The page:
Alabama’s prison system has been in the news a lot this year, and not for good reasons. Violence, inmate riots, allegations of mismanagement and corruption and a failed prison building plan in the state legislature have all pointed out plenty of problems. The Alabama Public Radio news team has spent the past several months examining what happens as people go into the state’s prison system and what happens when they come out. Today, APR’s Alex AuBuchon looks at the quality of prison health care in Alabama and examines a large federal lawsuit challenging whether inmates receive the minimum care guaranteed in the Constitution. “It hurts. He was my best friend…” Eryka Fykes is talking about her father Phillip Anderson. She’s his youngest daughter. Anderson was arrested in Tuscaloosa in early February last year. Prosecutors say he missed a child support hearing. A week later, he was dead. “We went down thinking he was fine, because the chief told us he was fine.” That’s Kimberly Coats,


Media Files:
https://cpa.ds.npr.org/wual/audio/2016/12/prison_health_for_web.mp3




Here Comes Christmas!

Sat, 26 Nov 2016 14:45:00 +0000

That cute little face peeking out between the limbs of the Christmas tree is trouble in the making. Taking care to keep your pets safe around the holiday trimmings will help to make all the seasons of the year happy ones. ******************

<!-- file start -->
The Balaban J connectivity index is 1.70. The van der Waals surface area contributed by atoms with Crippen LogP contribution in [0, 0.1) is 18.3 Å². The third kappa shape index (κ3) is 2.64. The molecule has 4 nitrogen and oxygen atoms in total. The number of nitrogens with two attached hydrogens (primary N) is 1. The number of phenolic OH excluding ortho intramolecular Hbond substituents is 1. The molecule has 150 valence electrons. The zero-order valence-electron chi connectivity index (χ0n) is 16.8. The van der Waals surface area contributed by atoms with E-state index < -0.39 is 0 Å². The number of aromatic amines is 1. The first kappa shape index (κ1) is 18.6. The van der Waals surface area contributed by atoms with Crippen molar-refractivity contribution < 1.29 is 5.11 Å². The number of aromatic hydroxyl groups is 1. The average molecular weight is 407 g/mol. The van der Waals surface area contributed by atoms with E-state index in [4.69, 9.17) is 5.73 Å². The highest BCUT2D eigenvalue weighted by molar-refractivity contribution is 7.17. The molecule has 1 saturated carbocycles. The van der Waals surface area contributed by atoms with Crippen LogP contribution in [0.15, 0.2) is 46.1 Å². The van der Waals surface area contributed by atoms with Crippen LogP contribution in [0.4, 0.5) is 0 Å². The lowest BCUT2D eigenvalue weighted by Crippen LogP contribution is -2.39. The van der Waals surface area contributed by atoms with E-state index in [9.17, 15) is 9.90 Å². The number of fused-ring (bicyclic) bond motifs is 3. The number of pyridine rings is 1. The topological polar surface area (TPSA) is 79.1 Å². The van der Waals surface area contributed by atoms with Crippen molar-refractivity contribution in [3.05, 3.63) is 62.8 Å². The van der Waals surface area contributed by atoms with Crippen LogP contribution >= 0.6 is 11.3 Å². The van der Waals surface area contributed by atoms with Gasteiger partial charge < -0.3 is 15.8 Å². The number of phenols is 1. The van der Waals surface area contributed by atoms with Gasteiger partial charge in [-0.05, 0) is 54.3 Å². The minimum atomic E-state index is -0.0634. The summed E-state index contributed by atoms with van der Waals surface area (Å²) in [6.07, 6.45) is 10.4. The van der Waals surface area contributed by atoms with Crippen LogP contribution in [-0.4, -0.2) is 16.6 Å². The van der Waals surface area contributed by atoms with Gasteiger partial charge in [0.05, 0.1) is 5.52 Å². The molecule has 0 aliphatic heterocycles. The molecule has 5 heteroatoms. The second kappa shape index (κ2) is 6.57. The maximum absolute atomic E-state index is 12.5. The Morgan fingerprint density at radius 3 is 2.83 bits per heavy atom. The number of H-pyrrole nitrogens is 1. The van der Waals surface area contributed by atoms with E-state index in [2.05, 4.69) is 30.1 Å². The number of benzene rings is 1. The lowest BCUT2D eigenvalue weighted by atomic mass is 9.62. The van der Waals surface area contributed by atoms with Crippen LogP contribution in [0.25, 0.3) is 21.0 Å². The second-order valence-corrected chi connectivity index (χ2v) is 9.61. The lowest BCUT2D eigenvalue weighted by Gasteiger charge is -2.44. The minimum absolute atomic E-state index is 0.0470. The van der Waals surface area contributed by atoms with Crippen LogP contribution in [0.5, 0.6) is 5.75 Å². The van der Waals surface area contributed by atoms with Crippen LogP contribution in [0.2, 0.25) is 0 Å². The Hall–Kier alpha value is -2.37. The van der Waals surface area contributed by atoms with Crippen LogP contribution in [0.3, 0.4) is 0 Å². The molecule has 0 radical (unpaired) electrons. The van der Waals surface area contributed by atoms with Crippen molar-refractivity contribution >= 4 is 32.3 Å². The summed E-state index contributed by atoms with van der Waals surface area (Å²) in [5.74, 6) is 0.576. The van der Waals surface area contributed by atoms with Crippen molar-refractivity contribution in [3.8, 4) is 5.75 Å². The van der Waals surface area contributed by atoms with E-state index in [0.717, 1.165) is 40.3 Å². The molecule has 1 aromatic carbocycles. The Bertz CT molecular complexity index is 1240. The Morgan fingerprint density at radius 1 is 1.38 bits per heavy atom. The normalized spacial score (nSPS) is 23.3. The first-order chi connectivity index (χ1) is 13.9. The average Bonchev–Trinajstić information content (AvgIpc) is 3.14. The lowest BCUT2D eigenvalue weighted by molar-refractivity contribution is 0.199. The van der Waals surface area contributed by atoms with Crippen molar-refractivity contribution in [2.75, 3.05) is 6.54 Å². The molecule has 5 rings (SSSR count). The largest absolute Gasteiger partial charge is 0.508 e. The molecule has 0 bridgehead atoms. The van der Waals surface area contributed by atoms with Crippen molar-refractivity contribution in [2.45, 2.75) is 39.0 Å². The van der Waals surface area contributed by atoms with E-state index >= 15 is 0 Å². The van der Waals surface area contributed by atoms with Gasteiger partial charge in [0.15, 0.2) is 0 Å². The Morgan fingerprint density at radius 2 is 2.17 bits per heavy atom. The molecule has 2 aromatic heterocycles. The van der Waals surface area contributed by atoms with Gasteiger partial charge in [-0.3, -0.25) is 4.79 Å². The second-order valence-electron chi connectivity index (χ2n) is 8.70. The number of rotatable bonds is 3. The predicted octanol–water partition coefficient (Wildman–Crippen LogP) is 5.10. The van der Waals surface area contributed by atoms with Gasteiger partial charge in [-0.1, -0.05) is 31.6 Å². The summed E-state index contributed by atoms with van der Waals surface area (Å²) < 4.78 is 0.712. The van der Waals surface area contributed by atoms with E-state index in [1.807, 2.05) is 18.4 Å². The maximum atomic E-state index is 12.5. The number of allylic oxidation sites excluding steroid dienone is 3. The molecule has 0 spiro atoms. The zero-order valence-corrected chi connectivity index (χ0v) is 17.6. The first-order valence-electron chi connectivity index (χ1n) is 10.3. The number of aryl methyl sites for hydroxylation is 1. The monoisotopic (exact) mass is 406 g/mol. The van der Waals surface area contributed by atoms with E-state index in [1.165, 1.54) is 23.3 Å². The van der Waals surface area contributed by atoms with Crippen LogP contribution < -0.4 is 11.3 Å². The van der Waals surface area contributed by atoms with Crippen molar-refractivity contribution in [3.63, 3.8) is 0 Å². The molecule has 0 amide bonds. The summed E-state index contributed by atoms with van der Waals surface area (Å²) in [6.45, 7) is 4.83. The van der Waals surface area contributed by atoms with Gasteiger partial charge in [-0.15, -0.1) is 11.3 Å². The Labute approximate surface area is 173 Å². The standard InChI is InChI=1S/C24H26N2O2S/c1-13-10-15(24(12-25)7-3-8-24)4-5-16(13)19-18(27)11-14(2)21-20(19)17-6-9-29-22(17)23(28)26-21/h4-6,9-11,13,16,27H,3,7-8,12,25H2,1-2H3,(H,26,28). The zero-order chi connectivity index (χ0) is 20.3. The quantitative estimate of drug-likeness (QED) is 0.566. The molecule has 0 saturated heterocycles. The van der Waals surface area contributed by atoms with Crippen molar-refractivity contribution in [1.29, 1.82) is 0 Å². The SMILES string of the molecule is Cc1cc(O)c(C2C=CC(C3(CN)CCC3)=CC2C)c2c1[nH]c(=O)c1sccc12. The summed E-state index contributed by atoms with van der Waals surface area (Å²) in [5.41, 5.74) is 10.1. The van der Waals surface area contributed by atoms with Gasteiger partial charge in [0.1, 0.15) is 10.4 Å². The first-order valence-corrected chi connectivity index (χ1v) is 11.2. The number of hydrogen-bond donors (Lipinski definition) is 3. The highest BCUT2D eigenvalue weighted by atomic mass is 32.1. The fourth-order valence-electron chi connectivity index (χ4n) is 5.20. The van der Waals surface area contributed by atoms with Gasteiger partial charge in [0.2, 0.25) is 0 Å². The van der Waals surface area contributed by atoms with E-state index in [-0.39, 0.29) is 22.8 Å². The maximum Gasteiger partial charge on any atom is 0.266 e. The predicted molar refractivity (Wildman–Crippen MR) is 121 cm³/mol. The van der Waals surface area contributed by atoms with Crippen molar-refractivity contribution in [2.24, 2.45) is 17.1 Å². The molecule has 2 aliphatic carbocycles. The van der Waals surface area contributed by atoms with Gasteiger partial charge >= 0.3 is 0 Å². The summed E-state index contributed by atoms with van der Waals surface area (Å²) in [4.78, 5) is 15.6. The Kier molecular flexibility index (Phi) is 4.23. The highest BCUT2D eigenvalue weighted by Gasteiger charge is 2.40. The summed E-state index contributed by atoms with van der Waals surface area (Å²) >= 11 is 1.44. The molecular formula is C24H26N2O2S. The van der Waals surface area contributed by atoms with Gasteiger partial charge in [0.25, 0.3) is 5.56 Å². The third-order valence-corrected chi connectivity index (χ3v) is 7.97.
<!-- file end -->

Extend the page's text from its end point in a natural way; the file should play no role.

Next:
Media Files:
https://cpa.ds.npr.org/wual/audio/2016/11/SpeakingOfPets_20161126_36800.mp3




Thanksgiving and Your Pet

Sat, 19 Nov 2016 14:45:00 +0000

Sharing Thanksgiving foods with your best friend (or friends) is fine, as long as you make sure it's safe for them. Just give them small amounts, and they will enjoy the treat! ********************


Media Files:
https://cpa.ds.npr.org/wual/audio/2016/11/SpeakingOfPets_20161119_36800.mp3




Animal Shelter Appreciation Week

Sat, 12 Nov 2016 14:45:00 +0000

The reason this little cat (along with its fellow shelter residents) has a chance for a new forever home and a loving owner is because the shelter workers are there to feed her and take care of her until her new owner finds her. That's something to appreciate! *****************************